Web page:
Israel Police to Drop Charges Against Daphni Leef, Other Social Justice Activists

Protest leader's lawyer: Attorney general did the right thing in ordering the police to withdraw the indictment, which should never have been issued.

Ilan Lior
Ilan Lior
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Police arrest protest leader Daphni Leef in Tel Aviv, June 22, 2012.
Police arrest protest leader Daphni Leef in Tel Aviv, June 22, 2012. Credit: Alon Ron
Ilan Lior
Ilan Lior

Attorney General Yehuda Weinstein on Tuesday ordered the Israel Police to withdraw indictments against ten people, including leading activist Daphni Leef, for minor crimes they allegedly committed at a social protest in the summer of 2012.

The Israel Police prosecutor, who issued the indictments, will also consider requests to delay proceedings from four other people arrested and indicted for their roles in the protest on Tel Aviv’s Rothschild Boulevard on June 22, 2012. Delaying proceedings would effectively end the cases. Criminal proceedings will continue against the 11 other people who were indicted. The social justice protests, which began in the summer of 2011 and have fizzled out, focused on the cost of living and deteriorating social services.

Weinstein said the order does not reflect on the police’s decision to issue the indictments — “a decision that was made after the prosecution conducted a professional examination using uniform criteria and found it to be in the public interest to conduct proceedings, with a reasonable chance of a conviction.”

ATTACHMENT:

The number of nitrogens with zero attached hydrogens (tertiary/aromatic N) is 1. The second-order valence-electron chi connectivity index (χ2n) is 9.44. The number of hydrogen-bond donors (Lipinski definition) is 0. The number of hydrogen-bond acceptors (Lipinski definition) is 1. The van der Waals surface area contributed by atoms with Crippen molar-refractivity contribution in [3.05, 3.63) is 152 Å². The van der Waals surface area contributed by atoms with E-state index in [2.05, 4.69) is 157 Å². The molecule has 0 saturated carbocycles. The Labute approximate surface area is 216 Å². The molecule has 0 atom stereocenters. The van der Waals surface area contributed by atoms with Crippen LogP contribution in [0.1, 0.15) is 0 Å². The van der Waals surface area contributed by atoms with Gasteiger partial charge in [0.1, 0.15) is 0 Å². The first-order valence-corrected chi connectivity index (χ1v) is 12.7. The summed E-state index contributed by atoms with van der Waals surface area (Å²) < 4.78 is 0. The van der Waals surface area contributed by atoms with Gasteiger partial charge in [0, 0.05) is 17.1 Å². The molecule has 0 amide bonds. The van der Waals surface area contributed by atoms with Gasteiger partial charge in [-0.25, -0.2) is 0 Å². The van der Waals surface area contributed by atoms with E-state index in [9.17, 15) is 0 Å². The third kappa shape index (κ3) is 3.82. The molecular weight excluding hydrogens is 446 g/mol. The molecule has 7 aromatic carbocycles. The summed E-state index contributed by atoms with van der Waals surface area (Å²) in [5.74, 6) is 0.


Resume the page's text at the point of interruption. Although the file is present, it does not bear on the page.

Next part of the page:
The Justice Ministry similarly said in a statement, “The decision is also not intended as a statement regarding the performance of the police, who did their duty faithfully according to their obligations, on the ground in real time. The prosecution’s duty is to examine its policy and the state of the evidence anew at any time, as the attorney general instructed that they do concerning these cases.”

Leef was arrested and indicted 16 months ago for participating in riots, interfering with a police officer in the line of duty and resisting arrest by force or threats. In an arbitration proceeding, the state offered Leef the option of confessing to the charges in the indictment and performing community service in exchange for not being convicted. Leef refused, demanding a full acquittal. Several days after the evidential stage of the trial began in late January, Weinstein froze the proceedings, saying he wanted to examine the social-justice protesters’ cases.

Leef, who had yet to be officially notified of Weinstein’s decision, told Haaretz that she was relieved. “I’m still waiting to get the official telephone call from my lawyer, because they did not mention a name, but today is a happy day. I think this week — with the Holyland case and also the announcement that free expression is not something the system can trample on so easily — gives us hope that we do not have to give up our inner integrity as citizens here and surrender and give in.”

Leef’s attorney, Gaby Lasky, said, “The attorney general did a good thing when he ordered the police prosecutor to withdraw the indictment, which should never have been issued in the first place. Withdrawal of the indictment means acquittal. The police and the law-enforcement agencies need to understand that the essence of democracy is the option of using the right to free expression and demonstration even when the content of the demonstration is not to the state’s taste.”

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